Ken Roske

Union Institute & University’s historical commitment to ethical and creative leadership and the insights gained over the past 50 years as a leader in adult learning is the inspiration for the monthly series, Union Leaders.

This month, in recognition of National Police Week, Captain Ken Roske is featured. Captain Roske is an experienced law enforcement professional with a diverse background in supervision and leadership. He is a graduate of Union Institute & University with a Master of Science in Organizational Leadership and a Bachelor of Science in Criminal Justice Management. His son has followed his father into law enforcement and is a CJM student at Union.

Q. How do you define leadership?

A. The ability to have or take a vision and guide a team to achieve the vision. As the leader you have to find unique ways to motivate and keep the team on track. The leader has to have a good understanding of the vision and be open to input on how to accomplish goals and stay focused on the mission

Q. Share an example of how you’ve put leadership in action.

A. Recently I guided my agency through an in-depth review of policies and practices to meet accreditation standards. This required assigning tasks to my team and delegating assignments with short deadlines. By staying focused on the goal and leading the process we were able to achieve agency accreditation in a short time frame.

Q. What leader do you admire most and why?

A. I don’t know if I have one that I admire most. Ronald Reagan comes to mind. I appreciated his ability to move into the political arena with no real political experience. He was known as the great communicator which, if we think of it, is key to being a successful leader.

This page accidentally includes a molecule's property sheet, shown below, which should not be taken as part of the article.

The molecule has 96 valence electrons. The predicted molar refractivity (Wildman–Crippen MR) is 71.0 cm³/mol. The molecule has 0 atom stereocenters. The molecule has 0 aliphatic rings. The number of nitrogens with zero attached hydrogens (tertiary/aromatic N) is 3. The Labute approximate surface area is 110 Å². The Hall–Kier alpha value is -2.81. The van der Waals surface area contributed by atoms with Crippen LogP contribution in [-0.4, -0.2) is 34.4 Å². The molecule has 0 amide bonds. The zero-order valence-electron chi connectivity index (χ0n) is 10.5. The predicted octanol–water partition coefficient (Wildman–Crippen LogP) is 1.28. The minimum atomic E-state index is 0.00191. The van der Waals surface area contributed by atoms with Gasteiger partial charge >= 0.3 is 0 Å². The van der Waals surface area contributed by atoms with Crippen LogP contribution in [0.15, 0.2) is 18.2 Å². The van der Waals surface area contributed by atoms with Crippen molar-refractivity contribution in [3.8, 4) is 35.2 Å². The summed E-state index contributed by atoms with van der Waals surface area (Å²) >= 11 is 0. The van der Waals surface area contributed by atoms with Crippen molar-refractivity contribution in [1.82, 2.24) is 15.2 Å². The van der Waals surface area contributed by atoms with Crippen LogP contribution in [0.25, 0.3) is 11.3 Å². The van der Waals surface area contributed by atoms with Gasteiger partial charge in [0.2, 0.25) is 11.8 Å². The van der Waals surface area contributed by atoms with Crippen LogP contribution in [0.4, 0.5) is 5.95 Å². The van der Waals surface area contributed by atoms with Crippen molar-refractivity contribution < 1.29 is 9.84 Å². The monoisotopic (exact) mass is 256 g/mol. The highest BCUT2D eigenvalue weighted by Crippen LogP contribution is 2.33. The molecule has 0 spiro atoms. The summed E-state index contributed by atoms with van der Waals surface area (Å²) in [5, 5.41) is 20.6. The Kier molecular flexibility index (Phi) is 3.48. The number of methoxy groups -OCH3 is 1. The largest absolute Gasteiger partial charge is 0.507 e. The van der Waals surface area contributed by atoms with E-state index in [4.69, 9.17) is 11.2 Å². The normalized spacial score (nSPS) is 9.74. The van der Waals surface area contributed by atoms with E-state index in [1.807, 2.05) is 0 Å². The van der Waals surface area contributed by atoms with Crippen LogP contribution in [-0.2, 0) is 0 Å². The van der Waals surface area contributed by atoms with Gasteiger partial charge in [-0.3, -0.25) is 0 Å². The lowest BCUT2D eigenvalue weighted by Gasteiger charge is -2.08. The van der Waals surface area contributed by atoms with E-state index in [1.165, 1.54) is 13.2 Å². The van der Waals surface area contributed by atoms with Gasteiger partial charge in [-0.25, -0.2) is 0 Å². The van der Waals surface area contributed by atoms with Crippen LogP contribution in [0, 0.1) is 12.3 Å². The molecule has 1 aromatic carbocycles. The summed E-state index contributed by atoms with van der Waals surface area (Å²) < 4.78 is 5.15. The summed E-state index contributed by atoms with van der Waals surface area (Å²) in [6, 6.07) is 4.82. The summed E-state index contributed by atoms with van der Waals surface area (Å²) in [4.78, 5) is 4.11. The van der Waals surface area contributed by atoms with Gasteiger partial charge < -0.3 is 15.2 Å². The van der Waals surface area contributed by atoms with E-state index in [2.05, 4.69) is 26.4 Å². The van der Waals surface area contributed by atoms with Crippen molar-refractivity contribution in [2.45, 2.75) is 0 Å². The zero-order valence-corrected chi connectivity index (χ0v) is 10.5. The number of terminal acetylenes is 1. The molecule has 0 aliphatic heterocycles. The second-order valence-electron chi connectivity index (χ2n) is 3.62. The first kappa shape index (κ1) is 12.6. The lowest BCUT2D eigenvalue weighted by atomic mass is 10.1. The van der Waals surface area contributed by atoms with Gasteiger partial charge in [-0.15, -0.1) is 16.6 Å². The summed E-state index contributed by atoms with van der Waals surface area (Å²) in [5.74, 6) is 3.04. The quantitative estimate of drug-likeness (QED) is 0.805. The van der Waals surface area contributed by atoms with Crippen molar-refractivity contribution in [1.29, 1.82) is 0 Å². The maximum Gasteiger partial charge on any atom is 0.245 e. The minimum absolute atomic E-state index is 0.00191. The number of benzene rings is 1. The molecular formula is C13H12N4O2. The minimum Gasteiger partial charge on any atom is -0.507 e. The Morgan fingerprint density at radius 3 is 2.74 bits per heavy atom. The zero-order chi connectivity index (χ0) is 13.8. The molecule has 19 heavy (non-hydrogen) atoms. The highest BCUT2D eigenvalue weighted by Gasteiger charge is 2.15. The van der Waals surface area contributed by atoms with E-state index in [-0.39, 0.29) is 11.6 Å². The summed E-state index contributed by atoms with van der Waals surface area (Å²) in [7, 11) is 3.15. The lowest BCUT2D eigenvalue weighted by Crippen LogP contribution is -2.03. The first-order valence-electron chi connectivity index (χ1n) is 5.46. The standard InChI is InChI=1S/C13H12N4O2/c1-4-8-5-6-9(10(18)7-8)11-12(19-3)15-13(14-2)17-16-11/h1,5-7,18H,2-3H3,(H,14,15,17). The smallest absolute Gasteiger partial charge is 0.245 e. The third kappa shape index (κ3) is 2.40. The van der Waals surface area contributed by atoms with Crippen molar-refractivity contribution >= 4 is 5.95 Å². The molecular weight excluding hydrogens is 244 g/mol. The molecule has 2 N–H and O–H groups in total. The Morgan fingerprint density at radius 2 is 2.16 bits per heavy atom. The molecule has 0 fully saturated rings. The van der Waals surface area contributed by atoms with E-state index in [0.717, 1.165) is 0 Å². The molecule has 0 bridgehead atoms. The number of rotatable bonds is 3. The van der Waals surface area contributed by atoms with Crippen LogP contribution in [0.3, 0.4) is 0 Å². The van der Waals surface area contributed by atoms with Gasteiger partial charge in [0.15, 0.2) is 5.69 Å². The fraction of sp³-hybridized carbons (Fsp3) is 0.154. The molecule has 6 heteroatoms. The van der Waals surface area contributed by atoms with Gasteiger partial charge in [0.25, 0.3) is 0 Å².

Q. What is your favorite inspiring leadership quote?

A. “The future doesn’t belong to the faint-hearted; it belongs to the brave” – Ronald Reagan

Q. When did you first feel that you were a leader? What was the experience?

A. WOW — what a question; I think achieving promotions and ranking high on promotional tests shows your commitment. However, actually knowing that you can lead people during a challenge or crisis is another matter. For me, that came during the tragic fatal shooting of an officer and having to lead a team who just watched another law enforcement officer die in the line of duty. At that point I knew I could probably lead through any crisis.

About Ken Roske

Captain Roske is an experienced law enforcement professional with 31 years in the profession. He has held positions ranging from police officer to sergeant and is currently a member of the senior management team. He is a strong believer in professional development and has striven to develop employees to attain the highest levels of personal performance and served as a mentor and coach to fellow officers. Captain Roske is a volunteer with the National Memorial Committee and a past state president of the Fraternal Order of Police. He is a graduate of Union Institute & University with a Master of Science in Organizational Leadership and a Bachelor of Science in Criminal Justice Management.

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